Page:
Skip Navigation

Horse Nation

Linda Haukaas

Arts of the Americas

In this drawing each Lakota woman wears elaborate regalia and carries a fan and a pouch, items used to decorate and honor horses. Warriors and horses in battle are depicted on their clothing. According to the artist, Horse Nation “honors ‘tasunka wakan’ (the horse) for its importance for the Lakota People. The horse allowed them to increase their mobility for hunting, expand their territory, strengthen their ‘akicita’ (protective warrior societies), improve their economy, relieve their burdens, and, most importantly, gave women someone else to love.”
MEDIUM Colored pencil and ink on late 1916 ledger paper
DATES 2010
DIMENSIONS each sheet: 11 1/2 x 17 5/8 in. (29.2 x 44.7 cm)  (show scale)
MARKINGS (Old paper page title Citizens Nat'l Bank entry dated 1916) pg 183 on horses facing right; pg. 196 on horses facing left.
SIGNATURE Left side along red paper line, Horse Nation, Linda Haukaas
COLLECTIONS Arts of the Americas
CREDIT LINE Gift of the artist
CATALOGUE DESCRIPTION This complimentary pair of drawings depicts horses galloping across the background-facing opposite directions on each drawing, with four women with their backs to the viewer watching the horses. Each woman wears elaborate regalia and carries fans and pouches, the type of decorations used to decorate and honor horses. The details on each of their clothing depict warriors and horses in battle .To paraphrase the artist: The purpose of the drawings, "Horse Nation," is to honor 'tasunka wakan,' the horse, for its importance for the Lakota, Nakota and Dakota Oyate, the People. The horse allowed them to increase their mobility for travel and hunting, expand their territory, advance their 'akicita' (warrior societies that protect them), improve their economy, relieve their burdens and,as Linda indicates "most importantly gave women someone else to love." Linda Haukaas recreates 19th century style ledger art within a modern context with themes that particularly highlight women's roles in Plains society and with ceremonial and daily scenes that resonate today. She researches Museum collections and her own history to authenticate the historical references. Since in the past such representative drawings would have been done solely by the male artist she has broken new boundaries as a female ledger artist.
MUSEUM LOCATION This item is not on view
CAPTION Linda Haukaas (Sicangu Lakota, born 1957). Horse Nation, 2010. Colored pencil and ink on late 1916 ledger paper, each sheet: 11 1/2 x 17 5/8 in. (29.2 x 44.7 cm). Brooklyn Museum, Gift of the artist, 2011.6a-b. © artist or artist's estate (Photo: Brooklyn Museum, 2011.6a_PS6.jpg)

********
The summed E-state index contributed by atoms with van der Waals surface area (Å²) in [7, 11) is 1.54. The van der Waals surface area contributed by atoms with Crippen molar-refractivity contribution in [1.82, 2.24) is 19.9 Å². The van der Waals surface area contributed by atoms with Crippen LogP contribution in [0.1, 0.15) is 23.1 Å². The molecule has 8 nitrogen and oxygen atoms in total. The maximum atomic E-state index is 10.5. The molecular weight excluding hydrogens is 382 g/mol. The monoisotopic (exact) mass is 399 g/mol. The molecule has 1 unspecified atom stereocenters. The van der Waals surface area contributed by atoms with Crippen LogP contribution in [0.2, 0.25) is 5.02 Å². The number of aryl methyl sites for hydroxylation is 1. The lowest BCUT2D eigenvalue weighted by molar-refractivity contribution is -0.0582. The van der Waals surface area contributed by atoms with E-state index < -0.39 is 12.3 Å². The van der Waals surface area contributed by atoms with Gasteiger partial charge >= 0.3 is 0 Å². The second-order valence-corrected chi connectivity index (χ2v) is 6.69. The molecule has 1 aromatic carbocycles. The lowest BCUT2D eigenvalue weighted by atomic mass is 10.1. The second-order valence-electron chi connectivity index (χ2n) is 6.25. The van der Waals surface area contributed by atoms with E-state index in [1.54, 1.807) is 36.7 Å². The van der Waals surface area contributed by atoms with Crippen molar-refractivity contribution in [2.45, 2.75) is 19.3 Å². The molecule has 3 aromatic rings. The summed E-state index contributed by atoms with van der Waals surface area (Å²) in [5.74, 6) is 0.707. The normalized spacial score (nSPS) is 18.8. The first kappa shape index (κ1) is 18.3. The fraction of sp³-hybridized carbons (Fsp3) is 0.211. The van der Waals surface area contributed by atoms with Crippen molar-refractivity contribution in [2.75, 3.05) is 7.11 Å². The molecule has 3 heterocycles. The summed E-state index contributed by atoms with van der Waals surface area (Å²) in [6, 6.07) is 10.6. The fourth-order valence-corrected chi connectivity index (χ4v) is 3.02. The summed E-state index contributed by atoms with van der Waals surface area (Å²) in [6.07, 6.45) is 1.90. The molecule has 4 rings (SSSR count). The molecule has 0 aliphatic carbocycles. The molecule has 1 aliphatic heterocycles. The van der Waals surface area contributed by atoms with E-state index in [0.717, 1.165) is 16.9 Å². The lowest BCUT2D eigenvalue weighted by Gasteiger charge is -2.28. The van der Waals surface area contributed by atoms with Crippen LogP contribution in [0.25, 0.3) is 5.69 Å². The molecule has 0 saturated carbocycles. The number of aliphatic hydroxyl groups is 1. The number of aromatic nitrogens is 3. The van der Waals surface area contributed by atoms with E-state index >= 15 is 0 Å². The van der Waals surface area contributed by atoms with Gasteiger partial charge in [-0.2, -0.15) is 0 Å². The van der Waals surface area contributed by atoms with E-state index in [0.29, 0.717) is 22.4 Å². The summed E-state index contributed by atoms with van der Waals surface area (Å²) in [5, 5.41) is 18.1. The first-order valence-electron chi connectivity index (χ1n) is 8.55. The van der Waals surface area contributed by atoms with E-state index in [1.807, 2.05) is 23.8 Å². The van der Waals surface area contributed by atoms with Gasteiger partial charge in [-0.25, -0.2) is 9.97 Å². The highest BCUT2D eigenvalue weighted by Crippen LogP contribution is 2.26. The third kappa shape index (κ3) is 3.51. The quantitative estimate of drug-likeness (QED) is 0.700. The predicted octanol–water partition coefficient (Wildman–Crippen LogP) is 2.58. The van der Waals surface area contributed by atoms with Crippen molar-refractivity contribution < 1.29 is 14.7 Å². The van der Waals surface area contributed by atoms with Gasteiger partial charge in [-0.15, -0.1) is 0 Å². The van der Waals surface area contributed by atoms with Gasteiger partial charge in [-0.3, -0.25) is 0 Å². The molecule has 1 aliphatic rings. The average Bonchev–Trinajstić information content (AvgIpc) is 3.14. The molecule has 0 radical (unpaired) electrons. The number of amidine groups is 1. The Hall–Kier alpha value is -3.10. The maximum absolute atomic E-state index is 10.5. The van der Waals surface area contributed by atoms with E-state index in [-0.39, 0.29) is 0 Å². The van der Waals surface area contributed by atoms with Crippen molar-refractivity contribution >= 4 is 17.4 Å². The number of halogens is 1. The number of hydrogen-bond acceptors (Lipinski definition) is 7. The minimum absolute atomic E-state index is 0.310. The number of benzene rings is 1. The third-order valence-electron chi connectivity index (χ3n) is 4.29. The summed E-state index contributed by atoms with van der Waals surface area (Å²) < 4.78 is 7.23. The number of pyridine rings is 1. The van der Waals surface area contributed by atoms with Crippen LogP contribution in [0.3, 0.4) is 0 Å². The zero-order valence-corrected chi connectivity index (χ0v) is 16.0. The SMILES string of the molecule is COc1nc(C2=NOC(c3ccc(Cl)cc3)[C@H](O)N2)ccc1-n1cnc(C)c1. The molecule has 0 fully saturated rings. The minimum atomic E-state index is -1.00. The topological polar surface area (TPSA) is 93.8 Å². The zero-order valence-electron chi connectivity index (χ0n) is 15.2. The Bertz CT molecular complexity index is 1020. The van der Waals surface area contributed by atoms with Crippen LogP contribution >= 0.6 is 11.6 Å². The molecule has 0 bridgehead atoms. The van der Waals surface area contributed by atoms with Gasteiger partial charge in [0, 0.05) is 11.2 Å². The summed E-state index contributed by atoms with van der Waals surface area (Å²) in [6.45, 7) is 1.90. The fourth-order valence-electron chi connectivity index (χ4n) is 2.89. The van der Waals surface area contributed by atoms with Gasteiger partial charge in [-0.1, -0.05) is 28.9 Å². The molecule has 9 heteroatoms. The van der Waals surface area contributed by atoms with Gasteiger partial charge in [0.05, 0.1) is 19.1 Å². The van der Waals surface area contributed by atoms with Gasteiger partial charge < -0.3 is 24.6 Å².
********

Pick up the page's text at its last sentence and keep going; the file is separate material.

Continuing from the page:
IMAGE component, 2011.6a_PS6.jpg. Brooklyn Museum photograph, 2011
"CUR" at the beginning of an image file name means that the image was created by a curatorial staff member. These study images may be digital point-and-shoot photographs, when we don\'t yet have high-quality studio photography, or they may be scans of older negatives, slides, or photographic prints, providing historical documentation of the object.
The Brooklyn Museum holds a non-exclusive license to reproduce images of this work of art from the rights holder named here. The Museum does not warrant that the use of this work will not infringe on the rights of third parties. It is your responsibility to determine and satisfy copyright or other use restrictions before copying, transmitting, or making other use of protected items beyond that allowed by "fair use," as such term is understood under the United States Copyright Act. For further information about copyright, we recommend resources at the United States Library of Congress, Cornell University, Copyright and Cultural Institutions: Guidelines for U.S. Libraries, Archives, and Museums, and Copyright Watch. For more information about the Museum's rights project, including how rights types are assigned, please see our blog posts on copyright. If you have any information regarding this work and rights to it, please contact If you wish to contact the rights holder for this work, please email and we will assist if we can.
Not every record you will find here is complete. More information is available for some works than for others, and some entries have been updated more recently. Records are frequently reviewed and revised, and we welcome any additional information you might have.